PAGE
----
Reforming the bureaucracy associated with the medical profession to the minimum necessary would go a long ways toward improving services and reducing costs.


    Another driver in medical costs is the availability of insurance, Medicaid, and Medicare.  All of these options increase costs to medical providers by increasing the amount of paper work that is needed to do medicine.  In addition, they also function as invisible moneys that have a real affect on the supply and demand curves even though they are effectively fake money.  This pushes the value of medical services to the point that they cannot be obtained without outside resources like insurance, Medicaid, and Medicare.  You want to decrease the cost of medical services you have to decrease the effects of invisible money.

  9. I have connections who have been to Cuba and who are from Cuba; so, I have a lot of first hand accounts of what life on the inside is like.  Cubans who live and work in the tourist friendly areas have it pretty good, but Cubans who live in areas outside of the tourist zones not so much.  They struggle for basic survival, they live in constant fear of the secret police, and they lack even the most basic of human rights.

  10. Regardless of whether or not we are talking about the Republicans or the Democrats, there is a divide between party leadership and the rank and file party members.  Trump's initial advantage was his appeal to the disaffected party members within the Republican Party, Independents, and even some Democrats, and by doing so, he managed to beat both the Democrats and the Republicans leaderships.  Bernie speaks well to the disaffected within the Democrat Party and the party leadership feel their positions threatened.


    That being said, I think the Democrat's best option to win disaffected voters away from Trump was actually Tulsi Gabbard, but she spoke the party line even less than does Bernie; so, she was attacked grievously by both the party leadership and the MSM.

  11. 16 minutes ago, Chris Goodwin said:

    Quick informal poll.  Who of us got started in fantasy reading Lord of the Rings?  If not, what was your introduction?  


    I have never actually completely read the Lord of the Rings trilogy or the Hobbit.  I think I completed the Fellowship of the Ring after having seen the movie.  My introductions to fantasy were the King Arthur stories, Clash of the Titans, AD&D 1e, the Compleat Enchanter, the Sword of Shannara (which I recognized as derivative of a book I hadn't even read, and don't think I got much further in the story), Robert Asprin's Myth Adventures series, Lawrence Watt-Evans' Ethshar novels, Xanth, the Incarnations of Immortality, Poul Anderson's Operation Chaos, Jack Chalker's Dancing Gods series.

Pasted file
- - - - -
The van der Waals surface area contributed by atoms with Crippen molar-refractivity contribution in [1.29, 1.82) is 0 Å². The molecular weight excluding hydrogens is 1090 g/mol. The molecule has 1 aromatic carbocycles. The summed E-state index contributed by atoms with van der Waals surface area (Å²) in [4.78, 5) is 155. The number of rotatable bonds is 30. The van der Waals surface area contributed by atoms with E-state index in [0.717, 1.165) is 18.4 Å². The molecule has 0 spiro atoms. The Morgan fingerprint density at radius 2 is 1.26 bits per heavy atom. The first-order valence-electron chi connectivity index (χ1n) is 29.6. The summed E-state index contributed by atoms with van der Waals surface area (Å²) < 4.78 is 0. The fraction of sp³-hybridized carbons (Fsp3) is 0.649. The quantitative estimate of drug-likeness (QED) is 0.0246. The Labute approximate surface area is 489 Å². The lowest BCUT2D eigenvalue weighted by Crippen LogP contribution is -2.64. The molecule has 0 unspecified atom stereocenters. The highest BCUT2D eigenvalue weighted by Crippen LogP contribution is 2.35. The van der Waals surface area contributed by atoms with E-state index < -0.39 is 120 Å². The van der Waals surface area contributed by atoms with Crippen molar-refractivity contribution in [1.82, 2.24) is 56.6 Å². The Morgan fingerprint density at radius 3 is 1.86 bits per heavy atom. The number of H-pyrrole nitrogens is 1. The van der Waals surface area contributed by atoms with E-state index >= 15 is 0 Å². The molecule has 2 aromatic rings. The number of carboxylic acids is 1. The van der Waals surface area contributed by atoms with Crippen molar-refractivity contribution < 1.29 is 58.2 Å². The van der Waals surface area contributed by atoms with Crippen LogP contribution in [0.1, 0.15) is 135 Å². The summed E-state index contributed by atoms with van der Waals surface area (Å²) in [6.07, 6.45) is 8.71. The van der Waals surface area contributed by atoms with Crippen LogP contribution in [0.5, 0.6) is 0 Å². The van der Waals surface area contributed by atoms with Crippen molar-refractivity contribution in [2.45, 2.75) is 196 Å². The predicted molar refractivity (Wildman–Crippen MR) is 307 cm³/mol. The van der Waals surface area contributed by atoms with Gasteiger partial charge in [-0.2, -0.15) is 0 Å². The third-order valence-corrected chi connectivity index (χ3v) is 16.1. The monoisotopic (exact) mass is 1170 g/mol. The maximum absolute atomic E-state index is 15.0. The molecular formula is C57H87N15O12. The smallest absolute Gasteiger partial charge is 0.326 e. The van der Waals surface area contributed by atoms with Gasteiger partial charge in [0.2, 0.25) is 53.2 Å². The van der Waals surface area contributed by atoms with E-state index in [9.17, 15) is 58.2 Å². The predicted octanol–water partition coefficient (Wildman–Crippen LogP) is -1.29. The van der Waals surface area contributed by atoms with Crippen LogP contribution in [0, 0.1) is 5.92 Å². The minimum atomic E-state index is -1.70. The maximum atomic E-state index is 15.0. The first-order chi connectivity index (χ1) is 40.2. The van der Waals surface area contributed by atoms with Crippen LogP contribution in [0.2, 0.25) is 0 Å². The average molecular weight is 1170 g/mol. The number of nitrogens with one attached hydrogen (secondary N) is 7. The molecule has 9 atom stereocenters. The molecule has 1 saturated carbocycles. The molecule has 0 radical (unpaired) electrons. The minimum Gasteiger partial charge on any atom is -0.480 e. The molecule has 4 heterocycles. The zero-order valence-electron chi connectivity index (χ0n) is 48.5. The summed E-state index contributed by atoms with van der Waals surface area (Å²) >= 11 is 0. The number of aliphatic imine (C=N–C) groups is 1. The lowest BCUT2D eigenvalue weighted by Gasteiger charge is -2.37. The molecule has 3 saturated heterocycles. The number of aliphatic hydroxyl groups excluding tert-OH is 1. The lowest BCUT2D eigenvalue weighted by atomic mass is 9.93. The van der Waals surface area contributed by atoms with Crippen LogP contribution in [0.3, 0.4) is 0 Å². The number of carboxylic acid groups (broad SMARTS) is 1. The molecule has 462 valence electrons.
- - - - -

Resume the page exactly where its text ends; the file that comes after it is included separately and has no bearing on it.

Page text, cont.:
I have yet to read Lord of the Rings.  I liked Arthurian legend and Greek mythology were my earliest connections with fantasy, and I've read the Myth, Xanth, Dancing God, Mallorean, and Belgariad.  I am also greatly inspired by Robin Hood and the Three Musketeers.  Truth is, I am far more of a science fiction guy and that is where most of my fiction reading goes.   Almost forgot the Adept series which had both science fiction and fantasy elements.

  12. Related to Hermit's statement on religion, I think that his argument can be broadened to differences in station in general.  I might not hold serving people in especially low regard or the well-to-do in high regard.  I judge people equally regardless of station, but I was raised that way, but that is not how I would have been raised in medieval Europe where everyone was expected to live according to their station whether they liked it or not.  So, I find it jarring when I see a character talking smack to noblemen in general conversation without having their heads summarily removed.  Admittedly, enforcing those kind of standards with modern players presents its own issues beyond mere story writing.

  13. What I want most out of a setting is internal consistency.  Basically, the physics and metaphysics of the universe should be true and the same throughout the entire story.  If the physics and metaphysics are thrown together haphazardly or changes from scene to scene without an internal explanation, that throws me off.


    Regarding the use of anachronisms in storytelling, I am mixed and it strongly depends on how it is used.  There are many great and engrossing works of literature and cinema that are chock full of anachronisms.  Some times, the anachronisms are intended.  Sometimes, they are not.  Either way, the stories still maintain immersion throughout.  Regarding the use of anachronistic language in literature and anachronistic fashion sense in cinema, a story writer has to write and dress his stories in order to maintain the attention of the intended audience.  I've had literature classes in college, and I read at a high level, but sometimes, even the references from an American novel from only a century ago can be unapproachable without good annotation while the original English used by Chaucer might as well be a foreign language to most readers.  You have to write in a language and vocabulary sense of the intended audience.  Take the mesmer issue as an example.  I know what the word implies.  It has an oldish sound.  And, the fact that the word would not exist in the period in which it was used is not off-putting to me.


    A similar problem can be had of fashion sense.  Some of the fashion sense of our ancestors would be shocking to us today if we weren't expecting it and could distract a potential audience from the actual story; so, you might get the clothes and hairstyles close to what the audience would it expect them to be even if it is not accurate to what they are supposed to be.  For example, if you want a certain character to considered attractive by an audience, you will want the looking attractive based on the biases of the audience and not to the biases of the people that lived in the time and place that the story is set.